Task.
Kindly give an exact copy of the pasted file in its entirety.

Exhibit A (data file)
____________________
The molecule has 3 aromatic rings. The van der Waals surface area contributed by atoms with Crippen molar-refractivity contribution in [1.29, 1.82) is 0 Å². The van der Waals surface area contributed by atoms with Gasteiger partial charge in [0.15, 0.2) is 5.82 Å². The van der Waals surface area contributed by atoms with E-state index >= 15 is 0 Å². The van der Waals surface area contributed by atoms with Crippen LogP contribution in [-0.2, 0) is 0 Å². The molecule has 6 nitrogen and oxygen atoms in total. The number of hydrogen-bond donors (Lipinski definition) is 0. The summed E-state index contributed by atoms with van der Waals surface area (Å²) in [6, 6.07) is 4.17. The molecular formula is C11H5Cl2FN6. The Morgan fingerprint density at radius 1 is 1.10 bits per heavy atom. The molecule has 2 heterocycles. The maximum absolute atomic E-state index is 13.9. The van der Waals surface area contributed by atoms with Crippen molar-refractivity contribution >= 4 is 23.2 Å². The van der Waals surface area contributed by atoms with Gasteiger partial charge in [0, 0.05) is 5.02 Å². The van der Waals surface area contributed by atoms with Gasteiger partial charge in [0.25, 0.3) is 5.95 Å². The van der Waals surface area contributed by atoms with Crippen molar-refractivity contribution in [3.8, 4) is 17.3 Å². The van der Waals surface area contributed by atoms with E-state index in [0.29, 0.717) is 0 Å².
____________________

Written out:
The molecule has 3 aromatic rings. The van der Waals surface area contributed by atoms with Crippen molar-refractivity contribution in [1.29, 1.82) is 0 Å². The van der Waals surface area contributed by atoms with Gasteiger partial charge in [0.15, 0.2) is 5.82 Å². The van der Waals surface area contributed by atoms with E-state index >= 15 is 0 Å². The van der Waals surface area contributed by atoms with Crippen LogP contribution in [-0.2, 0) is 0 Å². The molecule has 6 nitrogen and oxygen atoms in total. The number of hydrogen-bond donors (Lipinski definition) is 0. The summed E-state index contributed by atoms with van der Waals surface area (Å²) in [6, 6.07) is 4.17. The molecular formula is C11H5Cl2FN6. The Morgan fingerprint density at radius 1 is 1.10 bits per heavy atom. The molecule has 2 heterocycles. The maximum absolute atomic E-state index is 13.9. The van der Waals surface area contributed by atoms with Crippen molar-refractivity contribution >= 4 is 23.2 Å². The van der Waals surface area contributed by atoms with Gasteiger partial charge in [0, 0.05) is 5.02 Å². The van der Waals surface area contributed by atoms with Gasteiger partial charge in [0.25, 0.3) is 5.95 Å². The van der Waals surface area contributed by atoms with Crippen molar-refractivity contribution in [3.8, 4) is 17.3 Å². The van der Waals surface area contributed by atoms with E-state index in [0.29, 0.717) is 0 Å².